“Not Just Any Man”: A Journey into New Mexico’s Past

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A true western makes you feel the landscape, and Not Just Any Man, by Loretta Miles Tollefson does just that. Tollefson’s use of present tense narration and vivid visual imagry don’t just help readers see the scene in their mind, but actually puts you there. Woven into true events in New Mexico’s history, Tollefson portray’s the landscape as it was, with a storyline and fictional characters which could have been, and for as long as it takes to read the book, maybe they were.

Gerald Locke is not just any man. He’s a man of mixed race, trying to find a place for himself and acceptance from his fellow man, which he believes might be found in the frontiers of what is today, New Mexico. In Gerald’s time, it is a vast land filled with open spaces and wildlife, plentiful with opportunity, and Gerald has hopes of finding a spot where he can settle down and live comfortably, but first, he must raise the funds to embark on such an endeavor. He hasn’t planned on sharing his dream, but when he makes the acquaintance of Suzanna Peabody, new dreams in which she is by his side begin to foster as he makes his way following the rugged life of a trapper. Upon his return to Taos, he finds his dreams haven’t changed but his doubts have grown. He’s not the same man he was when he set out. Will Suzanna have him when she learns just who he really is?

Tollefson’s masterful use of third person present tense and her vivid descriptions make this book seem like a journey into the past. I give Not Just Any Man five quills.

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Kaye Lynne Booth does honest book reviews on Writing to be Read in exchange for ARCs. Have a book you’d like reviewed? Contact Kaye at kayebooth(at)yahoo(dot)com.


“The Pain and the Sorrow”: Historic Fiction at its Best

The Pain and the Sorrow

The Pain and the Sorrow is a western which takes a true historic tale and crafts the details to the in a way that makes Loretta Miles Tollefson’s rendering not only plausible, but probable. Her background as a journalist is evident in every historic detail included, and in the Author’s Note at the end, she offers up the discrepancies in the reported facts and her reasoning for the choices made as she crafted the details into this heart wrenching New Mexico legend to make it come alive. It gripped me and I didn’t want to put it down. I couldn’t wait for the story to unfold.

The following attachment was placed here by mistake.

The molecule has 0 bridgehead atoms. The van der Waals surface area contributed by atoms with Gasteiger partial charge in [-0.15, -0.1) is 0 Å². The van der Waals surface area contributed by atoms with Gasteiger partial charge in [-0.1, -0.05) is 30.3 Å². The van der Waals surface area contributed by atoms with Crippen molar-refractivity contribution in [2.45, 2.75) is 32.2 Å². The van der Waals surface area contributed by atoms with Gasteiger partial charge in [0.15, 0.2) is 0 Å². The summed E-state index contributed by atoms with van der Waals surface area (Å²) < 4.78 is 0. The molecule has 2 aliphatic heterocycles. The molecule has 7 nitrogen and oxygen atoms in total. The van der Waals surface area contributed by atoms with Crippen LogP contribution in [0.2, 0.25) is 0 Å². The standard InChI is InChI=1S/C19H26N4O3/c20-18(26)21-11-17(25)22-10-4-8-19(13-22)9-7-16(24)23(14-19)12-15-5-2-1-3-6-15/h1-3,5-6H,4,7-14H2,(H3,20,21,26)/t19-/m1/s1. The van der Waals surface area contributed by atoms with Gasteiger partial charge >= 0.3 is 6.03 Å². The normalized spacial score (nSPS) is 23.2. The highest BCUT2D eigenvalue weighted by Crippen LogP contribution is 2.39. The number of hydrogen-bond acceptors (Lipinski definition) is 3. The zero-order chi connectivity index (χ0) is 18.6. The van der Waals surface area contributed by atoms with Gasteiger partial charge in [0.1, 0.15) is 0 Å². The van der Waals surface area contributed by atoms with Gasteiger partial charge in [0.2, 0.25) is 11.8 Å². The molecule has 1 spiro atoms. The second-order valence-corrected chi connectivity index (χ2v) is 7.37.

From the view point of a young New Mexican girl, the story takes on a feeling of sadness in addition to the unbelievable horror of the originally reported events. Charles Kennedy offered food and lodging to weary travelers in the mountains of New Mexico for a price, but Charles had a temper and a lust for money, and those who stopped there didn’t always leave. Charles was an old west version of a serial killer. So claimed his young wife, Gregoria, when she appeared in a saloon in Etown one night after walking ten miles in the bitter cold to get away from her abusive husband.

A western with a female perspective, attention to the historic details, a story that compels me to keep the pages turning and characters that make me care. What more could this reader want? I give The Pain and the Sorrow five quills.

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Kaye Lynne Booth does honest book reviews on Writing to be Read in exchange for ARCs at no charge. Have a book you’d like reviewed? Contact Kaye at kayebooth(at)yahoo(dot)com.


“Perils for Portents”: A Steampunkish Novel with a Heroine to be Admired